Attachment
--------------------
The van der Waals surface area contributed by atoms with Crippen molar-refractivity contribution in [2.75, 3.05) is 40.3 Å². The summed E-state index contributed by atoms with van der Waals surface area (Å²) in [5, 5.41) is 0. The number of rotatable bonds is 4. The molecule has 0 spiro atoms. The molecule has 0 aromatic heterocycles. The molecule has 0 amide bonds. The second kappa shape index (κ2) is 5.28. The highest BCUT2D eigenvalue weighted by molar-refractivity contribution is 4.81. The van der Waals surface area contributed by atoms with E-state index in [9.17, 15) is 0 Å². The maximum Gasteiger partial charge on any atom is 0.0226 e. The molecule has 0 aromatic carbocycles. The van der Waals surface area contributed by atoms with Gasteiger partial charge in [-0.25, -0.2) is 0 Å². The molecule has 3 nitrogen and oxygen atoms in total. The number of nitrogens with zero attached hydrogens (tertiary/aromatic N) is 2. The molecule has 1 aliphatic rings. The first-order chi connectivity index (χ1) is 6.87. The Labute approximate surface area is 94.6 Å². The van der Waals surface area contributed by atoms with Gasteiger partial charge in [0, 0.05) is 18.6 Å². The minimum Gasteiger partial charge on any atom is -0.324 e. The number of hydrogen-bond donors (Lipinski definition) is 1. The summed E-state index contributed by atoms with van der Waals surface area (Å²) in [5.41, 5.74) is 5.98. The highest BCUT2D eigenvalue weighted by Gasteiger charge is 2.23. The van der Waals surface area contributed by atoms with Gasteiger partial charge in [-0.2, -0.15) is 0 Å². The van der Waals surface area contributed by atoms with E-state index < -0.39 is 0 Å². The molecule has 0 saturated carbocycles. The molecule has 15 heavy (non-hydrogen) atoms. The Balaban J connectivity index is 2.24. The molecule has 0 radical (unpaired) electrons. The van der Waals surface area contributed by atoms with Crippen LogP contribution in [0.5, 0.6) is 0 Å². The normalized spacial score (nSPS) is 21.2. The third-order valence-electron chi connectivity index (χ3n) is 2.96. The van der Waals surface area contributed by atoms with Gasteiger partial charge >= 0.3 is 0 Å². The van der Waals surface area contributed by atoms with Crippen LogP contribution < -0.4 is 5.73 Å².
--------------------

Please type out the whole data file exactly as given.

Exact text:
The van der Waals surface area contributed by atoms with Crippen molar-refractivity contribution in [2.75, 3.05) is 40.3 Å². The summed E-state index contributed by atoms with van der Waals surface area (Å²) in [5, 5.41) is 0. The number of rotatable bonds is 4. The molecule has 0 spiro atoms. The molecule has 0 aromatic heterocycles. The molecule has 0 amide bonds. The second kappa shape index (κ2) is 5.28. The highest BCUT2D eigenvalue weighted by molar-refractivity contribution is 4.81. The van der Waals surface area contributed by atoms with E-state index in [9.17, 15) is 0 Å². The maximum Gasteiger partial charge on any atom is 0.0226 e. The molecule has 0 aromatic carbocycles. The van der Waals surface area contributed by atoms with Gasteiger partial charge in [-0.25, -0.2) is 0 Å². The molecule has 3 nitrogen and oxygen atoms in total. The number of nitrogens with zero attached hydrogens (tertiary/aromatic N) is 2. The molecule has 1 aliphatic rings. The first-order chi connectivity index (χ1) is 6.87. The Labute approximate surface area is 94.6 Å². The van der Waals surface area contributed by atoms with Gasteiger partial charge in [0, 0.05) is 18.6 Å². The minimum Gasteiger partial charge on any atom is -0.324 e. The number of hydrogen-bond donors (Lipinski definition) is 1. The summed E-state index contributed by atoms with van der Waals surface area (Å²) in [5.41, 5.74) is 5.98. The highest BCUT2D eigenvalue weighted by Gasteiger charge is 2.23. The van der Waals surface area contributed by atoms with Gasteiger partial charge in [-0.2, -0.15) is 0 Å². The van der Waals surface area contributed by atoms with E-state index < -0.39 is 0 Å². The molecule has 0 saturated carbocycles. The molecule has 15 heavy (non-hydrogen) atoms. The Balaban J connectivity index is 2.24. The molecule has 0 radical (unpaired) electrons. The van der Waals surface area contributed by atoms with Crippen LogP contribution in [0.5, 0.6) is 0 Å². The normalized spacial score (nSPS) is 21.2. The third-order valence-electron chi connectivity index (χ3n) is 2.96. The van der Waals surface area contributed by atoms with Gasteiger partial charge >= 0.3 is 0 Å². The van der Waals surface area contributed by atoms with Crippen LogP contribution < -0.4 is 5.73 Å².